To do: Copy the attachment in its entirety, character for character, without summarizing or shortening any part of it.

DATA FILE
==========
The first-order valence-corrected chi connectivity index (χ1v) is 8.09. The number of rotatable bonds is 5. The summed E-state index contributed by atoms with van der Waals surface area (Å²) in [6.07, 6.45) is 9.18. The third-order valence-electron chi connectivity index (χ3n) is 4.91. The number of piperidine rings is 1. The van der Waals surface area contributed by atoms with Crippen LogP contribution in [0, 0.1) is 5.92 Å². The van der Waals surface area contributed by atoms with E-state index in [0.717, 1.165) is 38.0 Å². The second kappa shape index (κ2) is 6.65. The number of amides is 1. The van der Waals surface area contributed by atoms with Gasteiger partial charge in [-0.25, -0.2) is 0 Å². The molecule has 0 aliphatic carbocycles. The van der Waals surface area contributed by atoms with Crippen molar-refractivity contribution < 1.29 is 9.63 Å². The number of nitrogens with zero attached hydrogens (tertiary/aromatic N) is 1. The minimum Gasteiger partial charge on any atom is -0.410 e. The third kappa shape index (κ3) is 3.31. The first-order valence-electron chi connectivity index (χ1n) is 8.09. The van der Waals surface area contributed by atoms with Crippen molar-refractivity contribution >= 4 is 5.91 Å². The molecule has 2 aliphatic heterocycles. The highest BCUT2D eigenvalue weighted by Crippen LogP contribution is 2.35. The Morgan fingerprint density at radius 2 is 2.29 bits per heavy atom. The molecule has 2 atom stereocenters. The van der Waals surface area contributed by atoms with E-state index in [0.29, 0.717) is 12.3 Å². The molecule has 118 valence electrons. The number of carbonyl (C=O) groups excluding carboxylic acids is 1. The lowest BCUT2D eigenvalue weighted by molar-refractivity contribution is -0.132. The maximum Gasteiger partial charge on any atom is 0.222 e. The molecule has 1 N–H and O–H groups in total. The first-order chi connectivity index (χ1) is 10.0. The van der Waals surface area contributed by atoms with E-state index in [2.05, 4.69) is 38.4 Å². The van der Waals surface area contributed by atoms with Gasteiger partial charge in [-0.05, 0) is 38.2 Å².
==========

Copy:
The first-order valence-corrected chi connectivity index (χ1v) is 8.09. The number of rotatable bonds is 5. The summed E-state index contributed by atoms with van der Waals surface area (Å²) in [6.07, 6.45) is 9.18. The third-order valence-electron chi connectivity index (χ3n) is 4.91. The number of piperidine rings is 1. The van der Waals surface area contributed by atoms with Crippen LogP contribution in [0, 0.1) is 5.92 Å². The van der Waals surface area contributed by atoms with E-state index in [0.717, 1.165) is 38.0 Å². The second kappa shape index (κ2) is 6.65. The number of amides is 1. The van der Waals surface area contributed by atoms with Gasteiger partial charge in [-0.25, -0.2) is 0 Å². The molecule has 0 aliphatic carbocycles. The van der Waals surface area contributed by atoms with Crippen molar-refractivity contribution < 1.29 is 9.63 Å². The number of nitrogens with zero attached hydrogens (tertiary/aromatic N) is 1. The minimum Gasteiger partial charge on any atom is -0.410 e. The third kappa shape index (κ3) is 3.31. The first-order valence-electron chi connectivity index (χ1n) is 8.09. The van der Waals surface area contributed by atoms with Crippen molar-refractivity contribution >= 4 is 5.91 Å². The molecule has 2 aliphatic heterocycles. The highest BCUT2D eigenvalue weighted by Crippen LogP contribution is 2.35. The Morgan fingerprint density at radius 2 is 2.29 bits per heavy atom. The molecule has 2 atom stereocenters. The van der Waals surface area contributed by atoms with E-state index in [0.29, 0.717) is 12.3 Å². The molecule has 118 valence electrons. The number of carbonyl (C=O) groups excluding carboxylic acids is 1. The lowest BCUT2D eigenvalue weighted by molar-refractivity contribution is -0.132. The maximum Gasteiger partial charge on any atom is 0.222 e. The molecule has 1 N–H and O–H groups in total. The first-order chi connectivity index (χ1) is 10.0. The van der Waals surface area contributed by atoms with E-state index in [2.05, 4.69) is 38.4 Å². The van der Waals surface area contributed by atoms with Gasteiger partial charge in [-0.05, 0) is 38.2 Å².